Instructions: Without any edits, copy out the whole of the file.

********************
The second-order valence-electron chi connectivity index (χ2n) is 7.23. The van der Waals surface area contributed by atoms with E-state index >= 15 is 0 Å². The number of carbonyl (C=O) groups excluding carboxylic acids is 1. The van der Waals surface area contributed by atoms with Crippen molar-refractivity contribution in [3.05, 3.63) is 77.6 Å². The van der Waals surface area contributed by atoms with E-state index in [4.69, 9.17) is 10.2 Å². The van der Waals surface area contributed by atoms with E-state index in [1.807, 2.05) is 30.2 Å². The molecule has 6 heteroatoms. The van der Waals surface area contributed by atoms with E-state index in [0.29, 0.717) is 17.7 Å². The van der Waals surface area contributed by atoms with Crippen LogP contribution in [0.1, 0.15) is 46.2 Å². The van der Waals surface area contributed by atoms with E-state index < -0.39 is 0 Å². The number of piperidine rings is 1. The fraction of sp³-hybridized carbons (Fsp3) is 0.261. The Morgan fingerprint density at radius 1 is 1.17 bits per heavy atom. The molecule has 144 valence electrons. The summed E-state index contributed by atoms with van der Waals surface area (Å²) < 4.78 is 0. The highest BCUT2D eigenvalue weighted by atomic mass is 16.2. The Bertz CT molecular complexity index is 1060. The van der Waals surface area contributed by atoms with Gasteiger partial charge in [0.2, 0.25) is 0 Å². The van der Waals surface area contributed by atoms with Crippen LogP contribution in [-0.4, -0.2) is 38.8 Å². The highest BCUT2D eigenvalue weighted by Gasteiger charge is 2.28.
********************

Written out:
The second-order valence-electron chi connectivity index (χ2n) is 7.23. The van der Waals surface area contributed by atoms with E-state index >= 15 is 0 Å². The number of carbonyl (C=O) groups excluding carboxylic acids is 1. The van der Waals surface area contributed by atoms with Crippen molar-refractivity contribution in [3.05, 3.63) is 77.6 Å². The van der Waals surface area contributed by atoms with E-state index in [4.69, 9.17) is 10.2 Å². The van der Waals surface area contributed by atoms with E-state index in [1.807, 2.05) is 30.2 Å². The molecule has 6 heteroatoms. The van der Waals surface area contributed by atoms with E-state index in [0.29, 0.717) is 17.7 Å². The van der Waals surface area contributed by atoms with Crippen LogP contribution in [0.1, 0.15) is 46.2 Å². The van der Waals surface area contributed by atoms with E-state index < -0.39 is 0 Å². The number of piperidine rings is 1. The fraction of sp³-hybridized carbons (Fsp3) is 0.261. The Morgan fingerprint density at radius 1 is 1.17 bits per heavy atom. The molecule has 144 valence electrons. The summed E-state index contributed by atoms with van der Waals surface area (Å²) < 4.78 is 0. The highest BCUT2D eigenvalue weighted by atomic mass is 16.2. The Bertz CT molecular complexity index is 1060. The van der Waals surface area contributed by atoms with Gasteiger partial charge in [0.2, 0.25) is 0 Å². The van der Waals surface area contributed by atoms with Crippen LogP contribution in [-0.4, -0.2) is 38.8 Å². The highest BCUT2D eigenvalue weighted by Gasteiger charge is 2.28.